Universal instantiation

Short description: Rule of inference in predicate logic
Type Rule of inference Predicate logic

In predicate logic, universal instantiation[1][2][3] (UI; also called universal specification or universal elimination,[citation needed] and sometimes confused with dictum de omni)[citation needed] is a valid rule of inference from a truth about each member of a class of individuals to the truth about a particular individual of that class. It is generally given as a quantification rule for the universal quantifier but it can also be encoded in an axiom schema. It is one of the basic principles used in quantification theory.

Example: "All dogs are mammals. Fido is a dog. Therefore Fido is a mammal."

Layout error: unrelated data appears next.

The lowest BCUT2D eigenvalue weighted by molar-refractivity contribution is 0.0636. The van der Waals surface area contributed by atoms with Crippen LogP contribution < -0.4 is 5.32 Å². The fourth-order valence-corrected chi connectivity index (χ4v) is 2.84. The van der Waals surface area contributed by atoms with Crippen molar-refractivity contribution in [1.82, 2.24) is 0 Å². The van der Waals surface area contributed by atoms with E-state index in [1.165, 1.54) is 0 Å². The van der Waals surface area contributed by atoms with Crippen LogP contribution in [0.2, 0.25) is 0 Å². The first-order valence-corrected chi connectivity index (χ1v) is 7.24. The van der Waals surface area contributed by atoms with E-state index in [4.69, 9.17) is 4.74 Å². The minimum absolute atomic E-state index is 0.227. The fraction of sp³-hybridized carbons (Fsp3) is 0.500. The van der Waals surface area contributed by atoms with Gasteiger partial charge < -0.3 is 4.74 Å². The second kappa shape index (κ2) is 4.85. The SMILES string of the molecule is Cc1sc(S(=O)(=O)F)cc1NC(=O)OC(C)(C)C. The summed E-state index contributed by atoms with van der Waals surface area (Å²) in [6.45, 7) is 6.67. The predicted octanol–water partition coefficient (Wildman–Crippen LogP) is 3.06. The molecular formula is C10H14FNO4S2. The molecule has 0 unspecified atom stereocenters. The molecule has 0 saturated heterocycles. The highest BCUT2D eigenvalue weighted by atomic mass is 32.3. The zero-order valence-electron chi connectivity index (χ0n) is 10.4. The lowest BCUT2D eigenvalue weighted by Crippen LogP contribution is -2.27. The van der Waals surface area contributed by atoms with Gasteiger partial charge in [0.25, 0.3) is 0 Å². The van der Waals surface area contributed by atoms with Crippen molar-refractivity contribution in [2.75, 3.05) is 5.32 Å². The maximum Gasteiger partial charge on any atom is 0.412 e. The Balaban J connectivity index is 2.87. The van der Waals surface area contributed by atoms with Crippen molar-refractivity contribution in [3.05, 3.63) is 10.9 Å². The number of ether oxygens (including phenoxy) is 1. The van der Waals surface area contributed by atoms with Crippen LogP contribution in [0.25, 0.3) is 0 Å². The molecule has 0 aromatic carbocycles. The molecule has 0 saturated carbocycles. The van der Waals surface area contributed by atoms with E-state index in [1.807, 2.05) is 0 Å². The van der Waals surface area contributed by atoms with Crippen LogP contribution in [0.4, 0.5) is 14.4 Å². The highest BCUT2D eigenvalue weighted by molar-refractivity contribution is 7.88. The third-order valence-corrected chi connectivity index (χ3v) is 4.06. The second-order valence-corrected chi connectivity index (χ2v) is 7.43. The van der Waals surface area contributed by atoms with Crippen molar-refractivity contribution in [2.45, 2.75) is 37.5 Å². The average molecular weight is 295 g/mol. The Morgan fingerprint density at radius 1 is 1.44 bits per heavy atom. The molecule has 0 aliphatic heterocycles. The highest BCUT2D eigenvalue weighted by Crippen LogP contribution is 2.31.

Formally, the rule as an axiom schema is given as

$\displaystyle{ \forall x \, A \Rightarrow A\{x \mapsto t\}, }$

for every formula A and every term t, where $\displaystyle{ A\{x \mapsto t\} }$ is the result of substituting t for each free occurrence of x in A. $\displaystyle{ \, A\{x \mapsto t\} }$ is an instance of $\displaystyle{ \forall x \, A. }$

And as a rule of inference it is

from $\displaystyle{ \vdash \forall x A }$ infer $\displaystyle{ \vdash A \{ x \mapsto t \} . }$

Irving Copi noted that universal instantiation "...follows from variants of rules for 'natural deduction', which were devised independently by Gerhard Gentzen and Stanisław Jaśkowski in 1934."[4]

Quine

According to Willard Van Orman Quine, universal instantiation and existential generalization are two aspects of a single principle, for instead of saying that "∀x x = x" implies "Socrates = Socrates", we could as well say that the denial "Socrates ≠ Socrates" implies "∃x x ≠ x". The principle embodied in these two operations is the link between quantifications and the singular statements that are related to them as instances. Yet it is a principle only by courtesy. It holds only in the case where a term names and, furthermore, occurs referentially.[5]